Apologies for the obscure expression in the title, but it is an erudite way for me to justify being a political junkie. It is almost inevitable that those infected with Potomac Fever starts thinking about the next election the minute the polls close. I will avoid pre-mature Presidential prognostication, but sufficed to say that 2012 is a Presidential election year so there will be intense attention and presumably more participation than a midterm election.
The allocation of delegates is also an issue. The Republican Party has used a winner-takes-all methodology, which mirrors the proper application of the Electoral College, so there are rarely nomination fights that extend into the Party Convention. Democrats use proportional allocations, which meant that neither Barack Obama nor Hillary Clinton had officially clinched the 2008 nomination going into the convention due to the unpledged delegates and Super Delegates.
Since Republican rules usually result in a wave where the winner of the early primaries becomes an inevitability, making later primaries essentially meaningless. In 2008, this system had the result that a maverick candidate who peaked in late January and early February became the nominee about whom the party base was less than enthusiastic. Republicans changed the allocation in 2012 which will award delegates for March primaries proportionally. This may alleviate this anomaly.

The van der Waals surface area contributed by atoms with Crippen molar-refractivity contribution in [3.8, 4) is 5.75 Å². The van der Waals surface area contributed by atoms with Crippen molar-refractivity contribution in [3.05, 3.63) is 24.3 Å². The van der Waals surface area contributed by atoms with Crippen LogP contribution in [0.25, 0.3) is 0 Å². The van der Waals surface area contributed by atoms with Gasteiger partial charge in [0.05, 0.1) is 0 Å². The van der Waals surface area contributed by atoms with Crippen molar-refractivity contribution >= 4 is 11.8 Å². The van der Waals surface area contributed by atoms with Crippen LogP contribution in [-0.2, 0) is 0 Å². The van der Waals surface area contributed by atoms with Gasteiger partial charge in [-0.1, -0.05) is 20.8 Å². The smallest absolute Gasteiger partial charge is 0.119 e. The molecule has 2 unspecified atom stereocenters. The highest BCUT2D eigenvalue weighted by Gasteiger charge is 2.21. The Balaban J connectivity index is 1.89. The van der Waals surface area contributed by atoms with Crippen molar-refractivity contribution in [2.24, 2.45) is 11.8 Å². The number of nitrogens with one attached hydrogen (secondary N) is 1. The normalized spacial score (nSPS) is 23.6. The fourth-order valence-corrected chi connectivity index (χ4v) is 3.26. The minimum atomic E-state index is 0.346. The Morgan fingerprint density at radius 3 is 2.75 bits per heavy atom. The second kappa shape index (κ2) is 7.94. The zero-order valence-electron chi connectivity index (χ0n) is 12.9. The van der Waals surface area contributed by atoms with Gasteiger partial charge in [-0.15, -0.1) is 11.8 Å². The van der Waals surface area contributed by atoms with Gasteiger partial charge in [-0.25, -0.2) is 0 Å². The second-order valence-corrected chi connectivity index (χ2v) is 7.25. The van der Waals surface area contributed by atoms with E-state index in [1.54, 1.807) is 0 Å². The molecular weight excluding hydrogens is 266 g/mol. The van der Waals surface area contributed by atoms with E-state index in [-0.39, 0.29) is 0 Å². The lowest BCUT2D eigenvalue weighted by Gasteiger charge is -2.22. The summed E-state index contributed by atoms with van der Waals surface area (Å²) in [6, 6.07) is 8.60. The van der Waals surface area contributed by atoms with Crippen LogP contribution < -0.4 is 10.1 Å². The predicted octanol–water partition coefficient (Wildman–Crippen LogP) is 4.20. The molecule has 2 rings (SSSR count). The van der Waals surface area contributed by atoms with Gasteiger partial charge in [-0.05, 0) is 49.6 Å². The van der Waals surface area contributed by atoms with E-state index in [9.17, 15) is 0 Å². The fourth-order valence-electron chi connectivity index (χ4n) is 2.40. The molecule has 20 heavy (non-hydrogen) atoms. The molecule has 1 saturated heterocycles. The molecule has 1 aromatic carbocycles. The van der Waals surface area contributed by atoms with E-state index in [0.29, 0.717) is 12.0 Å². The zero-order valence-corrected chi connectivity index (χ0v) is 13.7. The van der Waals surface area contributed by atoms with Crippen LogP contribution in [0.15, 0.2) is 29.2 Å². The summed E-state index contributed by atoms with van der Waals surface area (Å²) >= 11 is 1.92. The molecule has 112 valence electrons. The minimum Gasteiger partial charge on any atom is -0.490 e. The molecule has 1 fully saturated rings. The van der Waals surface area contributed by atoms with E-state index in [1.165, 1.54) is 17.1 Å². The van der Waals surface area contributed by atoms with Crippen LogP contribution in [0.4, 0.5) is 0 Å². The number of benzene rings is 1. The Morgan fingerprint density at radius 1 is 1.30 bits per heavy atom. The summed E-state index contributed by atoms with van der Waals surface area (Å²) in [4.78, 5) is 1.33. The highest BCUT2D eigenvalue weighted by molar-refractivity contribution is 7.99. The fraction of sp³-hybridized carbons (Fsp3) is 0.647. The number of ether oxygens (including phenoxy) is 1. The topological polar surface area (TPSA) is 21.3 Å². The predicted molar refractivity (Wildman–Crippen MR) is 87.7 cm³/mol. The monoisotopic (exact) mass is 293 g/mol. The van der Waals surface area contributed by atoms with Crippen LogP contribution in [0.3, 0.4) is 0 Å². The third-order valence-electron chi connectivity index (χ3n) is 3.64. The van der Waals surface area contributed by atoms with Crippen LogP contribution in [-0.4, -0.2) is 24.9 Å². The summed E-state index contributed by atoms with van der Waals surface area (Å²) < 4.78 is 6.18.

The National Journal believes that the proportional awarding of delegates would favor Gov. Mitt Romney (R-MA)
“From my vantage point, it looks like it’s going to be a protracted battle, and both the Perry and Romney camps are showing that they are planning for something long term,” said Josh Putnam, a visiting assistant professor at Davidson College whose FrontloadingHQ blog is a leading authority on the primary calendar.